Riffing on the sound of Paulstretch

Most of you have probably heard of Paulstretch, an algorithm by Paul Nasca that takes a song and, to utterly bungle the methods behind it, smears it out to a massive length.

One of the things I most enjoy about the resulting sound is this wonderful shimmering effect that the stereo field gets.It’s a bit like a chorus without the detune. It’s the kind of effect that can be used to make this simple child’s toy I recorded:

…into the backing to this track:

It can also turn Justin Beiber into an epic ambient drone masterpiece, but I’ll leave that up to the curious reader to Google for themselves.

Paulstrech’s secret sauce

Having read up on how Paulstretch works, I think the effect which I enjoy is caused by the overlapping windows of stretched sound. In effect, it grabs a windowed chunk of the input, works out the component frequencies of that chunk (FFT), then repeatedly prints out overlapping instances of that window, each time with randomised phases.

The techniques behind some of it’s methods are explained here: http://www.microscopics.co.uk/blog/2010/paulstretch-an-interview-with-paul-nasca/

I’ve seen a few people ask why there isn’t a real-time version of Paulstretch e.g. as a VST or AU. This proved to be more difficult to explain to people than I expected as most people seem to think the problem is a performance issue.

Even if you had a computer capable of running it in real-time, a Paulstretch DAW plugin is not possible for the following reasons:

An audio plugin (e.g. VST) streams audio from inputs (e.g. a vocal) through onward to the mixer. Inherent in that premise is the requirement that the plugin processes a block of audio input into an equally sized block of audio output; you can’t have the playback position moving slower for some tracks than others or the whole band would get out of step.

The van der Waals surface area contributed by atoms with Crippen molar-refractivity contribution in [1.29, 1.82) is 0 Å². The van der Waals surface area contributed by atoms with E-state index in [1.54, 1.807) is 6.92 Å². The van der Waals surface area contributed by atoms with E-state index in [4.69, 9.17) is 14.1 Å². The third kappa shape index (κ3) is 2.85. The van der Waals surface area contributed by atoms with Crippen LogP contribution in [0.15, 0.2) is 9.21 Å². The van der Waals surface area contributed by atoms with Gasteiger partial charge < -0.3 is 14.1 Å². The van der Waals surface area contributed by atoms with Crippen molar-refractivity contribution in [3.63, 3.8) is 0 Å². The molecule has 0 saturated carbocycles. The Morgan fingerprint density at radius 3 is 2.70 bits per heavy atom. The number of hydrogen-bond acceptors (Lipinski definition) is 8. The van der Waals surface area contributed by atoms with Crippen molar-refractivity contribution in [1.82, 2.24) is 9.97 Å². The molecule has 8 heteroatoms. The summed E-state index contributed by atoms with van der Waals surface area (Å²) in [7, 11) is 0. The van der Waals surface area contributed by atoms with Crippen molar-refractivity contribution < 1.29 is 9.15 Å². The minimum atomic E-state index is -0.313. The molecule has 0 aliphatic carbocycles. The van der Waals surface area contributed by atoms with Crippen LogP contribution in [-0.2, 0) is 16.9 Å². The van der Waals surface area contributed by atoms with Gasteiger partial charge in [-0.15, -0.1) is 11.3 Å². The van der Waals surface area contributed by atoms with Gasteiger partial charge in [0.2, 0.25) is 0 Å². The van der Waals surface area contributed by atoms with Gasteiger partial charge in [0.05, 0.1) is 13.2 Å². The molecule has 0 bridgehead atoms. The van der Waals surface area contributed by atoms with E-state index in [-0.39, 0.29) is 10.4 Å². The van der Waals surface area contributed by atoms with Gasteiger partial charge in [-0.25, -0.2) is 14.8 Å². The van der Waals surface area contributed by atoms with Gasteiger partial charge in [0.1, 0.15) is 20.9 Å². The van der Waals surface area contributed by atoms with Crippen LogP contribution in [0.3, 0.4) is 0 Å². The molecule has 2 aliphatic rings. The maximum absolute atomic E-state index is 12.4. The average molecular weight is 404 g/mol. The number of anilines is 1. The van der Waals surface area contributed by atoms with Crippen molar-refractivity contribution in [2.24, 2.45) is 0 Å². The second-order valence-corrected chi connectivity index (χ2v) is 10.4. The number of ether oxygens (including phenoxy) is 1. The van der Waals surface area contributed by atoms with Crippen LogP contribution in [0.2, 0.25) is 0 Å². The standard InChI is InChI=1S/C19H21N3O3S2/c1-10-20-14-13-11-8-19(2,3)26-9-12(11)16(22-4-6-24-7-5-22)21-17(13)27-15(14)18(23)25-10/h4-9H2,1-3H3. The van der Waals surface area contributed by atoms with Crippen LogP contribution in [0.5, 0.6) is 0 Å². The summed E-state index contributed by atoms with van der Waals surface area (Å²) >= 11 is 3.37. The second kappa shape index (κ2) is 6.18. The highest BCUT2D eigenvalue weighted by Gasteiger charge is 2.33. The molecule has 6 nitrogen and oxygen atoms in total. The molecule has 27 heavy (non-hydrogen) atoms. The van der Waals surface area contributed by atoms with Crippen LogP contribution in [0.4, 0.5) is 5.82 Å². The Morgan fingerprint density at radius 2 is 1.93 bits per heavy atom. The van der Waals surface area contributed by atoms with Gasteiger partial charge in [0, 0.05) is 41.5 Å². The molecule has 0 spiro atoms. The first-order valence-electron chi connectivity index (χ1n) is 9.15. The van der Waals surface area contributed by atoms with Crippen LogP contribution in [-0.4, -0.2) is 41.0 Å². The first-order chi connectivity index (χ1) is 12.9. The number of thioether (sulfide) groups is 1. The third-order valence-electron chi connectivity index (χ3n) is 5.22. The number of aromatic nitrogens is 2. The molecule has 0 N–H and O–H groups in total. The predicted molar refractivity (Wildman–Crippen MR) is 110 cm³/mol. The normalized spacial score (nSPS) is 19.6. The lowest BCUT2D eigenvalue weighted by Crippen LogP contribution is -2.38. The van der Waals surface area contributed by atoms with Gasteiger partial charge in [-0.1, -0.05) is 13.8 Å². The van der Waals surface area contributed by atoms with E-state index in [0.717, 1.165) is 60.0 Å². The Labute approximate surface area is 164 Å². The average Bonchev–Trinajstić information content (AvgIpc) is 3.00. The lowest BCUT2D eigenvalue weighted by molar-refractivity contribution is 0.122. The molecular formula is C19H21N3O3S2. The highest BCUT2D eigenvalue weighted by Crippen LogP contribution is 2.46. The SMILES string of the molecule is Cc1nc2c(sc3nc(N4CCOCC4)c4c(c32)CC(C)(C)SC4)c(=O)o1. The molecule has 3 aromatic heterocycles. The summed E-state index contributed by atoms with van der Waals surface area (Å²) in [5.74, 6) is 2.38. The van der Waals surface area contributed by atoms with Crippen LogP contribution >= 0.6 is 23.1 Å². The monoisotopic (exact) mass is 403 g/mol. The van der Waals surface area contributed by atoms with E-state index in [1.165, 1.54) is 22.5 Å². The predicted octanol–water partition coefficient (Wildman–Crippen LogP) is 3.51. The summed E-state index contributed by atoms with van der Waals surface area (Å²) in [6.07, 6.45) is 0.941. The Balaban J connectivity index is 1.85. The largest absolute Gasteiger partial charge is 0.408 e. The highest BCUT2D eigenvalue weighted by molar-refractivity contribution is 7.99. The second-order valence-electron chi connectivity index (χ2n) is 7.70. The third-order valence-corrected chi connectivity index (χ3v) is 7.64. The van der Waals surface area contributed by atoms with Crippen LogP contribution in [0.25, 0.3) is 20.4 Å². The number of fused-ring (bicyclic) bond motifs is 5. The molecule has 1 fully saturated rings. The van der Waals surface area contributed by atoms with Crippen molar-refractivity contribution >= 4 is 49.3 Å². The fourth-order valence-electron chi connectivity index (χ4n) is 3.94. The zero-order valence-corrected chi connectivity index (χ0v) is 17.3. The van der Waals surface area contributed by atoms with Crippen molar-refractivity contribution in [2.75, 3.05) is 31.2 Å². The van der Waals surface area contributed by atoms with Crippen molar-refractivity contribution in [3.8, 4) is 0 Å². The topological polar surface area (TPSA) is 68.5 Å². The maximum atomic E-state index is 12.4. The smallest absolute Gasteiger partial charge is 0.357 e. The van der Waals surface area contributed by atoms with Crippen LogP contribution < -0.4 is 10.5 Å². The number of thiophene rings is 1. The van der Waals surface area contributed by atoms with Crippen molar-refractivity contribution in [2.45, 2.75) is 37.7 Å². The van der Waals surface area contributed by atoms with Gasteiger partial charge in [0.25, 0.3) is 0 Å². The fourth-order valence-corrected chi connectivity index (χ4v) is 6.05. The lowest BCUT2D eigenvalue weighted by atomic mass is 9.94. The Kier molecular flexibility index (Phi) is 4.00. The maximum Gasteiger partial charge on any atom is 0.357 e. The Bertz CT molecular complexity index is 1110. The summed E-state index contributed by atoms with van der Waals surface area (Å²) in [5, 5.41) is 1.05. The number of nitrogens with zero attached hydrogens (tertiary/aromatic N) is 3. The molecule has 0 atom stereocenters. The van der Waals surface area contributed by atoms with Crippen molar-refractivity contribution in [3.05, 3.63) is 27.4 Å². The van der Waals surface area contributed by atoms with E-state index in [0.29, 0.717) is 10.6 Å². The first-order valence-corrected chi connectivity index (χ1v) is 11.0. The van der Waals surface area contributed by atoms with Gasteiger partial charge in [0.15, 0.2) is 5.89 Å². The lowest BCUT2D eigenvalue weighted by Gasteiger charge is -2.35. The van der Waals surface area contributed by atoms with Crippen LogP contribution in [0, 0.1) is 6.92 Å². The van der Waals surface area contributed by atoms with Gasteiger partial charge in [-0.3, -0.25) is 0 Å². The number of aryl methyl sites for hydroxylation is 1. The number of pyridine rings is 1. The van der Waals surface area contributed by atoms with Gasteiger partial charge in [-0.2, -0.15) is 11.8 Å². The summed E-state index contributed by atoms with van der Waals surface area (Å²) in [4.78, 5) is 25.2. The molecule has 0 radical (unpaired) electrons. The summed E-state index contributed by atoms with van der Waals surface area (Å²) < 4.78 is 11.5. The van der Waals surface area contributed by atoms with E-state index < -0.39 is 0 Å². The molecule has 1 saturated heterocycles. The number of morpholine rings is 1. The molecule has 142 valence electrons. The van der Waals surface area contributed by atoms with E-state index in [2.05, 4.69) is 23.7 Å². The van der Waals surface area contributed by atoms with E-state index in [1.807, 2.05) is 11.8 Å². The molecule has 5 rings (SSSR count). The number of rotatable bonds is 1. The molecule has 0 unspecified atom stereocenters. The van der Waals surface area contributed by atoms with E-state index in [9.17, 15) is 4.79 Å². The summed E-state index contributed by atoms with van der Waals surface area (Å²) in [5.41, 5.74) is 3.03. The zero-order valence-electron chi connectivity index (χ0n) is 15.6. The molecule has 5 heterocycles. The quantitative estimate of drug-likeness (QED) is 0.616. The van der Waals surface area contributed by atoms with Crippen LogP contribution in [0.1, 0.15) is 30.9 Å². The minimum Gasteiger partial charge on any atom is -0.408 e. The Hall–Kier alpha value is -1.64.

Paulstretch, on the other hand, is designed to output more audio than it inputs – that’s kinda the point of it. It could not be turned into a VST because it doesn’t fit the problem they solve.

But, dammit, I still want a nice shimmering chorus that doesn’t sound detuned. So I turned my mind to how I could make something that might borrow the sonic qualities of paulstretch in real time.

As I said, randomising phases is, I believe, the secret sauce here. However, randomising phases is not a trivial problem. I mean it’s easy if you’ve already put the sound through some form of transformation like an FFT, but an FFT implies complex processing and delay (in order to give it the required window). So FFTs were out.

Head scratching time – The All Pass Filter

Another thing that can alter phase is an all pass filter. In simple terms an all pass filter is like a low pass or high pass filter except that it lets all the frequencies past. What it does change is the phase relationship between frequencies.

AllPassExample1If you have a suitable tool kit to hand (Reaktor, FL sytrus or anything with an all pass module) you can have all kinds of fun summing an all pass with a polarity inverted version of the same signal in order to re-create low pass and high pass filters. The picture to the left is of a quick Ensemble I made in Reaktor to show how an All pass filters becomes low pass filter when summed with the original signal. The ensemble for this is available here: All Pass Combination Example Ensemble for Reaktor 5. Needless to say, this will not work with the free Reaktor player.

All pass filters see a lot of use in reverb plugins presumably for the random phase cancellation they can create when placed in parallel and inside delay loops.

So I experimented with All pass filters, but I didn’t get the sound I wanted.

To Be Continued…